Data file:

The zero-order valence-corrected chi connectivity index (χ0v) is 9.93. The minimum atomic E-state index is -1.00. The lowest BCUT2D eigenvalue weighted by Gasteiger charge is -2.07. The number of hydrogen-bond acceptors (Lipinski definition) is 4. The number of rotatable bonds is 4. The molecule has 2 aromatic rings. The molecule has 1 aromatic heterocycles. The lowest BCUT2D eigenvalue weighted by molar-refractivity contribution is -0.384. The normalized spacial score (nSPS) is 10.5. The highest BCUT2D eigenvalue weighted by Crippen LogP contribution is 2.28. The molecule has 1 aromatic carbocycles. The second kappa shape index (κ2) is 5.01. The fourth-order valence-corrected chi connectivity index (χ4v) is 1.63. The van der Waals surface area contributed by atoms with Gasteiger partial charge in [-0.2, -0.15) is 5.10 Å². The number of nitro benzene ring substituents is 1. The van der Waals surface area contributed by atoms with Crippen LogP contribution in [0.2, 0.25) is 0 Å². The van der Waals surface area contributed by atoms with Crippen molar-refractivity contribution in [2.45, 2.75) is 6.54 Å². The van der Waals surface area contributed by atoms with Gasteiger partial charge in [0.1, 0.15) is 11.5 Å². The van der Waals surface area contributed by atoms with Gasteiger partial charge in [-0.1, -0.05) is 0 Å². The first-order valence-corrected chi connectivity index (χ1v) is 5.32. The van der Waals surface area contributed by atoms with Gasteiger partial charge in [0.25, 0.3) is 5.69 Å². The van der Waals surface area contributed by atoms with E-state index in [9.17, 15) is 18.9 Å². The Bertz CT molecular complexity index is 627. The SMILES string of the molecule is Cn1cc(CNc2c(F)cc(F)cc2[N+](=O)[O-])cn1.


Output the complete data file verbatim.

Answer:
The zero-order valence-corrected chi connectivity index (χ0v) is 9.93. The minimum atomic E-state index is -1.00. The lowest BCUT2D eigenvalue weighted by Gasteiger charge is -2.07. The number of hydrogen-bond acceptors (Lipinski definition) is 4. The number of rotatable bonds is 4. The molecule has 2 aromatic rings. The molecule has 1 aromatic heterocycles. The lowest BCUT2D eigenvalue weighted by molar-refractivity contribution is -0.384. The normalized spacial score (nSPS) is 10.5. The highest BCUT2D eigenvalue weighted by Crippen LogP contribution is 2.28. The molecule has 1 aromatic carbocycles. The second kappa shape index (κ2) is 5.01. The fourth-order valence-corrected chi connectivity index (χ4v) is 1.63. The van der Waals surface area contributed by atoms with Gasteiger partial charge in [-0.2, -0.15) is 5.10 Å². The number of nitro benzene ring substituents is 1. The van der Waals surface area contributed by atoms with Crippen LogP contribution in [0.2, 0.25) is 0 Å². The van der Waals surface area contributed by atoms with Crippen molar-refractivity contribution in [2.45, 2.75) is 6.54 Å². The van der Waals surface area contributed by atoms with Gasteiger partial charge in [0.1, 0.15) is 11.5 Å². The van der Waals surface area contributed by atoms with Gasteiger partial charge in [-0.1, -0.05) is 0 Å². The first-order valence-corrected chi connectivity index (χ1v) is 5.32. The van der Waals surface area contributed by atoms with Gasteiger partial charge in [0.25, 0.3) is 5.69 Å². The van der Waals surface area contributed by atoms with E-state index in [9.17, 15) is 18.9 Å². The Bertz CT molecular complexity index is 627. The SMILES string of the molecule is Cn1cc(CNc2c(F)cc(F)cc2[N+](=O)[O-])cn1.